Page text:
Lake, now a senior consultant and curriculum developer, and fellow Thornton alumnus Adam Hawley (BA ’06, MA ’08, DMA ‘10) are currently on-camera instructors for the program. In total, nine members of the USC Thornton community have worked on the program, and a couple students even had jobs at Fender waiting for them upon graduation.

Adam Hawley pictured on couch with guitar

Adam Hawley teaches as an on-camera instructor with Fender Play. (Photo courtesy of Fender)

Much of what made these students valuable to Fender are skills that they learned while on the Trojan campus. Thornton’s training includes pedagogy, music history and extensive hands-on classroom teaching. According to Stoubis, the more well-rounded and versatile a student proves themselves to be, the more employment opportunities will present themselves.

Lake cited the benefits that come with studying under instructors like Stoubis, Frank Potenza and Richard Smith. “They each had something I was grabbing onto,” he explained. “My first teaching assistantship, I was teaching lecture classes like rock history that helped to refine my teaching style. This was in addition to the demand from Thornton to be as versatile a player and musician as possible. Learning to be everything to everybody anytime is huge.”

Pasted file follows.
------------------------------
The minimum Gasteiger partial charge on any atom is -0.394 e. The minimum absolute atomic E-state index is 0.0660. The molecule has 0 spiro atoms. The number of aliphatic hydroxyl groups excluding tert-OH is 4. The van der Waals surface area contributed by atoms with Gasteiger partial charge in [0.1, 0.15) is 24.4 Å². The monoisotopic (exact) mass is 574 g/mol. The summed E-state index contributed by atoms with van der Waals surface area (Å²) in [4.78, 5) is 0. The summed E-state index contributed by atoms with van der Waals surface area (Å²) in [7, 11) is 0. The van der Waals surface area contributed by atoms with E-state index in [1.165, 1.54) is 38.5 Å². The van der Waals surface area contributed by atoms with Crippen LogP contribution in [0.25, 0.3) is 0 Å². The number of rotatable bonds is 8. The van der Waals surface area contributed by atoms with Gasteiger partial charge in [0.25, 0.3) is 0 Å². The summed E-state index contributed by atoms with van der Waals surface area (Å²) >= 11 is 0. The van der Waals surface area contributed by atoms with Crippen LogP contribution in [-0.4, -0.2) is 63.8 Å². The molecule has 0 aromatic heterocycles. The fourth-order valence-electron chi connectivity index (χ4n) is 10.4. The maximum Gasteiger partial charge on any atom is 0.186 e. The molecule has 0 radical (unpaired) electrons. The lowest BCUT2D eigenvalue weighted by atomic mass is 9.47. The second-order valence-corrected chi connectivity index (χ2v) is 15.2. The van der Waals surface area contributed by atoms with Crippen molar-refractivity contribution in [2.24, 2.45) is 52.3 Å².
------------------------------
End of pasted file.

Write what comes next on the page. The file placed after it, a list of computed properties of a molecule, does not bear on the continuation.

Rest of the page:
“Our program selects people who are able to work with others because music is an endeavor that often requires collaboration,” added Stoubis. “We strive to teach people to be as professional as possible so they can work well in organizations ranging from a group to a corporate entity such as Fender. They have real practical skills developed in the classroom and in ensembles. Someone who is graduating from one of our programs will be very capable of fitting into a wide variety of situations.”

In discussing Fender Play’s success and Thornton’s contributions, Stoubis commended the school’s alumni network that gives graduates new opportunities.

“On a daily basis, most of our alumni are reaching out to their classmates and teachers and can trust them to be capable,” Stoubis said. “It’s a symbiotic relationship–it goes back and forth.”

Whether they’re studying blues guitar, learning the bass line to their favorite classic rock song, or learning the chords to a pop hit on their ukulele, every student who logs on to Fender Play is using a platform that USC Thornton faculty and alumni helped shape. Thornton expertise and innovation are a vital part of the Fender Play experience.

TAGS: Alumni, Contemporary Music, Contemporary Music Division, Studio Guitar,